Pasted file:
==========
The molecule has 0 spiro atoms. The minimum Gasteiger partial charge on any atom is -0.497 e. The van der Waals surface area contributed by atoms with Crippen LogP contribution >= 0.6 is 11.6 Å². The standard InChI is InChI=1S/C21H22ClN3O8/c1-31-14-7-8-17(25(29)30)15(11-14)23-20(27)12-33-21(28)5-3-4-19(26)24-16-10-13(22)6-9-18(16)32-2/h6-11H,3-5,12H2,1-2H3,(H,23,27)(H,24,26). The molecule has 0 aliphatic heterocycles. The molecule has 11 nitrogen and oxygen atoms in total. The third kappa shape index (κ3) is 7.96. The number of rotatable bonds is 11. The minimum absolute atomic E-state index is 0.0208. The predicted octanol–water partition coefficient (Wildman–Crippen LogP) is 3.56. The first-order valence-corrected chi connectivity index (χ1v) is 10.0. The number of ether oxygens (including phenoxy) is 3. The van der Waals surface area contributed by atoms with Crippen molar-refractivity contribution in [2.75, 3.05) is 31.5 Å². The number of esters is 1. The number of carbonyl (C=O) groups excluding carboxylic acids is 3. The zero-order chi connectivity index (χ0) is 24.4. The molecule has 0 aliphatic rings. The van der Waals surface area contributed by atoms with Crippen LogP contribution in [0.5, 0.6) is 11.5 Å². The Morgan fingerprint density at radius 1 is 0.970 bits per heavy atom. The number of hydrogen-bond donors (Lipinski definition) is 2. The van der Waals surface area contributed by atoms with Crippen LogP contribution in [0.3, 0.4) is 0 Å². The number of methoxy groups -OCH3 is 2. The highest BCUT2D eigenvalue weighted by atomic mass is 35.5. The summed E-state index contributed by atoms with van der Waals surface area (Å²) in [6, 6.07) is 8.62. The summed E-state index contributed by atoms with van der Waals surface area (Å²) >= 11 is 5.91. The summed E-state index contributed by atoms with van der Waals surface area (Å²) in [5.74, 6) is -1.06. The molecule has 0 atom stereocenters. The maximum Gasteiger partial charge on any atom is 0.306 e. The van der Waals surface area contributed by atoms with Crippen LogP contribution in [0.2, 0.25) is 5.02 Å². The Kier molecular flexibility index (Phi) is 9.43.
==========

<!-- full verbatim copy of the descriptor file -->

The molecule has 0 spiro atoms. The minimum Gasteiger partial charge on any atom is -0.497 e. The van der Waals surface area contributed by atoms with Crippen LogP contribution >= 0.6 is 11.6 Å². The standard InChI is InChI=1S/C21H22ClN3O8/c1-31-14-7-8-17(25(29)30)15(11-14)23-20(27)12-33-21(28)5-3-4-19(26)24-16-10-13(22)6-9-18(16)32-2/h6-11H,3-5,12H2,1-2H3,(H,23,27)(H,24,26). The molecule has 0 aliphatic heterocycles. The molecule has 11 nitrogen and oxygen atoms in total. The third kappa shape index (κ3) is 7.96. The number of rotatable bonds is 11. The minimum absolute atomic E-state index is 0.0208. The predicted octanol–water partition coefficient (Wildman–Crippen LogP) is 3.56. The first-order valence-corrected chi connectivity index (χ1v) is 10.0. The number of ether oxygens (including phenoxy) is 3. The van der Waals surface area contributed by atoms with Crippen molar-refractivity contribution in [2.75, 3.05) is 31.5 Å². The number of esters is 1. The number of carbonyl (C=O) groups excluding carboxylic acids is 3. The zero-order chi connectivity index (χ0) is 24.4. The molecule has 0 aliphatic rings. The van der Waals surface area contributed by atoms with Crippen LogP contribution in [0.5, 0.6) is 11.5 Å². The Morgan fingerprint density at radius 1 is 0.970 bits per heavy atom. The number of hydrogen-bond donors (Lipinski definition) is 2. The van der Waals surface area contributed by atoms with Crippen LogP contribution in [0.3, 0.4) is 0 Å². The number of methoxy groups -OCH3 is 2. The highest BCUT2D eigenvalue weighted by atomic mass is 35.5. The summed E-state index contributed by atoms with van der Waals surface area (Å²) in [6, 6.07) is 8.62. The summed E-state index contributed by atoms with van der Waals surface area (Å²) >= 11 is 5.91. The summed E-state index contributed by atoms with van der Waals surface area (Å²) in [5.74, 6) is -1.06. The molecule has 0 atom stereocenters. The maximum Gasteiger partial charge on any atom is 0.306 e. The van der Waals surface area contributed by atoms with Crippen LogP contribution in [0.2, 0.25) is 5.02 Å². The Kier molecular flexibility index (Phi) is 9.43.